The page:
Because γ-mangostin has an inhibitory effect of PGE2 synthesis, we examined its site of action. However, γ-mangostin slightly augmented, but not inhibited, the phosphorylation of p42/p44 ERK/MAPK. Furthermore, the A23187-induced AA liberation was slightly augmented, but not inhibited, by γ-mangostin. Interestingly, γ-mangostin alone at a concentration of 30 μM did activate rather than inhibit the liberation of AA, although it inhibited PGE2 synthesis. Because the acting site of γ-mangostin may be downstream of AA liberation, we examined the effect of γ-mangostin on the conversion of AA to PGE2 in microsomal preparations. The conversions of AA to PGE2 was potently inhibited by γ-mangostin, suggesting that the site of γ-mangostin was COX. In the analysis of enzyme activity in vitro, we found that γ-mangostin directly interacted with COX-1 and -2 and inhibited their activities. There is a certain difference in the 50 values of γ-mangostin between intact cells and microsomal preparations. However, the 50 values of γ-mangostin in purified COX enzymes are similar to the 50 values in intact cells. Then, the microsomal preparation was exceptional, and γ-mangostin might be degraded with P450 enzymes in the microsomal preparation. Because γ-mangostin inhibited both the COX-1 and -2, the drug seems to be similar to indomethacin in its selectivity to COX. Indomethacin is known as a competitive, time-dependent, reversible COX inhibitor. It forms an enzyme-inhibitor (EI) complex but then secondarily changes the structure of the protein to produce an intermediate state of enzyme-inhibitor (EI*) complex without covalently modifying the protein [34]. EI* complex formation is relatively slow, occurring in seconds to minutes, and EI* slowly reverts to EI [14]. Aspirin is a competitive, irreversible COX inhibitor. It converts EI to an EI* complex by covalent modification (acylation) of the protein. Once an EI* complex is formed with aspirin, it is not possible for the protein to revert to EI [14]. Like indomethacin, γ-mangostin does not have a site of covalent modification (e.g. acetoxyl group). Then, γ-mangostin may be a reversible COX inhibitor. Furthermore, the kinetic analysis in this study indicated that γ-mangostin inhibited the COX-1 and -2 activities competitively. Thus, γ-mangostin competes with arachidonate for binding to the COX-1 and -2 active site.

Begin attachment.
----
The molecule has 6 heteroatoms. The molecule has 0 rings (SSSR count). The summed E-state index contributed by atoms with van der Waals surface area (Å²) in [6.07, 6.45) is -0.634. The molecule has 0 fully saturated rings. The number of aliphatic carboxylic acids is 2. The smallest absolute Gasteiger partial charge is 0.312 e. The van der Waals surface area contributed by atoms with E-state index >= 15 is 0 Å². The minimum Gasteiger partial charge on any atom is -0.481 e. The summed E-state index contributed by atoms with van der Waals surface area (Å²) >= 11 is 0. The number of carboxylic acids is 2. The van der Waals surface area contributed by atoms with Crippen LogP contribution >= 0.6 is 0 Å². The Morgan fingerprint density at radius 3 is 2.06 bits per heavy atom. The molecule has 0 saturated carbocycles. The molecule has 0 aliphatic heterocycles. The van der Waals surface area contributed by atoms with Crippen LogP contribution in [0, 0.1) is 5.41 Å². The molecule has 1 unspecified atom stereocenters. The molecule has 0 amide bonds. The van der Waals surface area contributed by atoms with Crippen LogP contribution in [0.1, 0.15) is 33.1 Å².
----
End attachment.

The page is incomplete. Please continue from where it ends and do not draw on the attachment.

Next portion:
In conclusion, we showed for the first time that γ-mangostin, a tetraoxygenated diprenylated xanthone from mangosteen, reduces PG generation through its direct inhibition of COX. γ-Mangostin is an attractive drug because its analogs of tetraoxygenated diprenylated xanthones are contained in many plants, vegetables, and fruits.
     
  10. timberwolf

    timberwolf New Member

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    Yeah, you could always get them in chinatown but now even some of th elarger mainstream groceries has them.

    I love exotic fruits though its often hard to find the macro breakdowns.
    Soursop, sweet sop, ramboultan (sp?) to name a few...
     
  11. Bruised Lee

    Bruised Lee John Kune Do, puncher of faces

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    yes rambutan!!! my second fav fruit.

    oh yeah, you can find canned mangosteen in china town, but they taste like shit.

    canned rambutan is still very good though!!!
     
  12. tryfuhl

    tryfuhl New Member

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    It's like the new noni